Childhood, with its theme of innocence, seems just a few milestones ago. How could so much change so fast? Is there something else we could have done? Or better, if we’re happy with where we are, could we have avoided some mistakes and taken faster shortcuts? Would it not be neat if we could somehow communicate that back to our former selves?
Traveling back in time is impossible. But we keep the memorabilia: the notes, photos and books. We keep the nice set of dishes that were always meant for the guests who never arrived for thirty years. We keep the high school yearbook from that one year when we were particularly unpopular; the undergrad notes from the courses we damn near failed, and only passed with a hair; or a lock of real hair from our first-born child that we kept in the family album because of uncertainty about war and the future. We amass books that acted once as our guiding lights, and we gather music that helped us navigate through our own emotions. As if someday we might need to re-live it all over again. We are humans. And we have always marked the stones. We’ve never traversed those paths twice, but our kind has survived because of that habit. Language is a form of evolved milestone.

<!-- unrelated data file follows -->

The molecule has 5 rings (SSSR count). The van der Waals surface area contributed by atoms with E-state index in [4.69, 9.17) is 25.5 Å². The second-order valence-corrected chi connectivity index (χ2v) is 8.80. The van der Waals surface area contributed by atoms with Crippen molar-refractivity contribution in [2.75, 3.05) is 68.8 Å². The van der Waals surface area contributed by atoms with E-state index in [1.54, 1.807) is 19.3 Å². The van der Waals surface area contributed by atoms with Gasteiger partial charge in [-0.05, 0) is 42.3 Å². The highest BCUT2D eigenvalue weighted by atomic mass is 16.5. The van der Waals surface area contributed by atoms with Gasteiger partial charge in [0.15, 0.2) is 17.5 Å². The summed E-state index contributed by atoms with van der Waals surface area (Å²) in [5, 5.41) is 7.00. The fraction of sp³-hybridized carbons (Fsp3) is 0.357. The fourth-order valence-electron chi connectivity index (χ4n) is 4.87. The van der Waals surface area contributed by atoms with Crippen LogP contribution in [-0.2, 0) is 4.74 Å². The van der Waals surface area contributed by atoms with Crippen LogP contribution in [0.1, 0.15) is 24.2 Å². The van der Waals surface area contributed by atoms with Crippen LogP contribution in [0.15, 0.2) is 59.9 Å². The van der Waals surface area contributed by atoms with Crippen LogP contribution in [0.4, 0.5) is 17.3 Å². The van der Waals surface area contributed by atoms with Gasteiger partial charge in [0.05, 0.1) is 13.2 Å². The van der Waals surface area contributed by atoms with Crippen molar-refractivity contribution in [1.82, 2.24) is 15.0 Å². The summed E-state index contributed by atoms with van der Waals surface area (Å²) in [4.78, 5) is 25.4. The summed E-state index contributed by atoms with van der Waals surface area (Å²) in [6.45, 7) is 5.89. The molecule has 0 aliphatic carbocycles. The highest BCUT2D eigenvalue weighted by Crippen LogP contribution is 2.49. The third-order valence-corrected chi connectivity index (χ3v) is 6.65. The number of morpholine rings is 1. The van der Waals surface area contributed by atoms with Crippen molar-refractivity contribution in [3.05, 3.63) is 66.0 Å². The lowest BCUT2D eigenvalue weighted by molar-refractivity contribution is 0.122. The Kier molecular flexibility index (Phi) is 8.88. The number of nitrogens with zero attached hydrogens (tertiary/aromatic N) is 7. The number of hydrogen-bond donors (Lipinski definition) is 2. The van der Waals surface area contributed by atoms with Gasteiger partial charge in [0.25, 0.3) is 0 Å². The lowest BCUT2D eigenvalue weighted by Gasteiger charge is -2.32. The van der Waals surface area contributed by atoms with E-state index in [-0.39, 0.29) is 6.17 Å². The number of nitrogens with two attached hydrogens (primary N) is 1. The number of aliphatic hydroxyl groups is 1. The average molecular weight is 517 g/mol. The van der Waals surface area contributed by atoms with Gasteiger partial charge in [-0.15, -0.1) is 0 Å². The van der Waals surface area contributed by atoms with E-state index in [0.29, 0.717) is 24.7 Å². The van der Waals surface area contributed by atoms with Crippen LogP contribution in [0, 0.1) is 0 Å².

But when it comes to our own self-guidance, for each of these symbols and experiences from the past we have implicit to do lists and unwritten plans for the future. Someday, we’ll complete that French course, learn how to dance, or scan all of those photos into the computer. Back in the day, this, and someday hopefully, that.
And thirty years later, we wake up to realize that for every single moment of opportunity, we’re paying the technical liability of maintaining two moments of nostalgic past. And there lie our chains.